The Spaceships of Ezekiel
Are there Flying Saucers in the Bible?


Complements and Insights - B


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Chapter 6

Complements and Insights (Part C)

(Part B)
Go to Chapter Part: A B C D  Comments: Leitmotifs   Temples

    The second expression is "Then the spirit lifted me up" or "the spirit took hold of me" or similar formulas with minor variations. In each case this expression indicates an actual lifting. Immediately thereafter Ezekiel either flies or makes a short "leap." While no doubt is possible with regard to the action itself, the uncertainty remains unabated regarding the word "spirit." Two departures from the standard version are significant in this connection. One relates to the obvious discrepancy between Chapter 43 on the one hand and Chapter 44 on the other:  [p.102] 

Standard version


. . . a spirit lifted me up, and brought me . . .

Discrepant versions


Then he brought me . . .



Then he brought me . . .

    Since in the last two verses "he" refers to the accompanying man it becomes easy to identify the "spirit" with that "man" in Chapter 43, Verse 5, and also in Chapter 11, Verse 1. Such a solution is entirely consistent with the actual possibilities and expectations as already discussed earlier. In Reference 6, page 301, an analogous view is put forward when "he" is interpreted as referring to the accompanying angel: "The subject of the verb is the angel who acted as a guide."

    The second deviation, however, creates some difficulties with this interpretation. It occurs only in Reference 1 and 2 which use the word "wind" every time instead of the word "spirit." If we accept the thus suggested possibility that the expression is ambiguous in the original text, then the word "wind" can be read two ways. On the one hand it can mean in a direct sense the movement of air caused by the operation of the small nozzles. On the other hand, it allows yet another fundamentally new possibility, the elucidation of which requires a reference to Chapter 8, where Ezekiel reports:


He put forth the form of a hand, and took me by the lock of my head and the spirit lifted me up.

    Let us consider the sequence of this scene as it is depicted. The mechanical arm moves its hand toward Ezekiel, holds it over his head, and Ezekiel has a feeling as though the hand grips him by the hair. Then a spirit (a wind) lifts him up.

    First it must be noted that Ezekiel clearly distinguishes between two actions: the touching of his hair and his upward movement. He allows no doubt of the fact that he was lifted by a "spirit" and not by his hair!

    The possibility of substituting "wind" for "spirit" opens up remarkable prospects.

    A charge of static electricity results in the hair standing up. We also know that a strong field of static electricity produces a movement of air, actually a wind! Surely, Ezekiel is not lifted up by the wind itself. But the wind could be the product of an electrical field and as such an indication of a means of lifting and moving of which we know very little today.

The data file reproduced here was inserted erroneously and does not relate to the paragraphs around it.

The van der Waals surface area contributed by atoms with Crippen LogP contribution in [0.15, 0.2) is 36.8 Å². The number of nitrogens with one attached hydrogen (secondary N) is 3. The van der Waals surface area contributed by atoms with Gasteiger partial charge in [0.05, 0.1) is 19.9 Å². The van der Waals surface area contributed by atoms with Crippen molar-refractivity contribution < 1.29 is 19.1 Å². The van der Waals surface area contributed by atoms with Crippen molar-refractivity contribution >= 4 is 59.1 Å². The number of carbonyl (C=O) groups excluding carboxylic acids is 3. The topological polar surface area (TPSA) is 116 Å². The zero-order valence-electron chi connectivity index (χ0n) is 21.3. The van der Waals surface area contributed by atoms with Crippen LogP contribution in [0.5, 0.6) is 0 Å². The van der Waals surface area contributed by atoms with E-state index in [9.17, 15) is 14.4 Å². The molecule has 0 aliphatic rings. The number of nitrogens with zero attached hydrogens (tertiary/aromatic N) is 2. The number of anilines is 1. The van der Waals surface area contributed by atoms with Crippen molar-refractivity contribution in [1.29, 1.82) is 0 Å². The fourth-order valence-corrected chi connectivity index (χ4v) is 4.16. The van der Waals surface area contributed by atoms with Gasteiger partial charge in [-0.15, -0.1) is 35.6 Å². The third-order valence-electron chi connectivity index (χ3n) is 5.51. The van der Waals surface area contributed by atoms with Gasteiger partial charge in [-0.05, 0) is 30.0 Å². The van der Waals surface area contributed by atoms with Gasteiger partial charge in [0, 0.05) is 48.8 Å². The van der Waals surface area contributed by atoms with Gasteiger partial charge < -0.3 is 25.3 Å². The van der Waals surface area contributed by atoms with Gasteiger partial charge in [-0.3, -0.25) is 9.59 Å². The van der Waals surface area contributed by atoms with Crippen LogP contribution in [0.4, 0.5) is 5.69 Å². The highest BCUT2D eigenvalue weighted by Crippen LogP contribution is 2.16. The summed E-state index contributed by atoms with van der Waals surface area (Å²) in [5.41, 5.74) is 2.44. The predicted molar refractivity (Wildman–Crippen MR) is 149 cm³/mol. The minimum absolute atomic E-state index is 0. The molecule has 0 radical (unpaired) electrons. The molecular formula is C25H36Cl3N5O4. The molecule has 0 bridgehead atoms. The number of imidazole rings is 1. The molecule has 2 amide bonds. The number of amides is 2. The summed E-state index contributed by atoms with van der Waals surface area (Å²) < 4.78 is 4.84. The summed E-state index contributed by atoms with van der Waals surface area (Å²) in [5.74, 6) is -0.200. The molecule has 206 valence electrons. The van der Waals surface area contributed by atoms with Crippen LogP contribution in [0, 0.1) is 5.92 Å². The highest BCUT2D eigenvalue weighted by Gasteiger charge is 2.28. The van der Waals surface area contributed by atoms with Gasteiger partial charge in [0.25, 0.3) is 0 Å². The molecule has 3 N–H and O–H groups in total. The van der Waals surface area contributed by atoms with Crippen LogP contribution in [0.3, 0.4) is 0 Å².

Now, whether the "hand" really touched Ezekiel's hair or whether the bristling of hair he felt was a result of a static charge, is a detail of secondary importance. Anyhow, we have again encountered an occurrence deserving a closer study by specialists.

    We conclude, therefore, that this second expression definitely means a lifting process, and that merely the lifting device employed for that purpose might be different from what was postulated so far.

    The third leitmotif always means Ezekiel's flight in the spacecraft. It reads as follows:


. . . brought me in visions of God . . .


. . . brought me in the vision of God . . .


. . . brought me in the visions of God . . .

    To explain the identification of a flight with "visions of God," we have only to consider a little more closely the experience of flying. For most people of our time flying, and particularly the first flight, is a wonderful experience; and this is so despite the fact that flying as a possibility is of course known to them. There is no doubt that after he recovered from the shock of the first encounter Ezekiel must have been fascinated with the view of the earth seen from above. To round off the argument, let us not forget that God at that time—(and often still today)—was supposed to dwell in the heavens, that is, "above." Therefore Ezekiel saw the earth during his flight as God must be seeing it: he saw it "in the visions of God"! Whether he coined and transmitted this expression himself or whether it was perhaps chosen by a subsequent writer of his book to convey the quintessence of a description he could not understand is beside the point.

    A clear departure from this mode of expression is found in Ezekiel's first flight:


I went in bitterness in the heat of my spirit.

    We still recall the shock into which he lapsed under the overwhelming impact of the first encounter. Truly, he did fly, but "the heat" of his spirit very understandably spoiled any enjoyment of this flight. He does not look down to the earth and therefore, during this flight and this flight alone, he does not experience "visions of God."  [p.105] 

The temples


       Complements and Insights (Part C)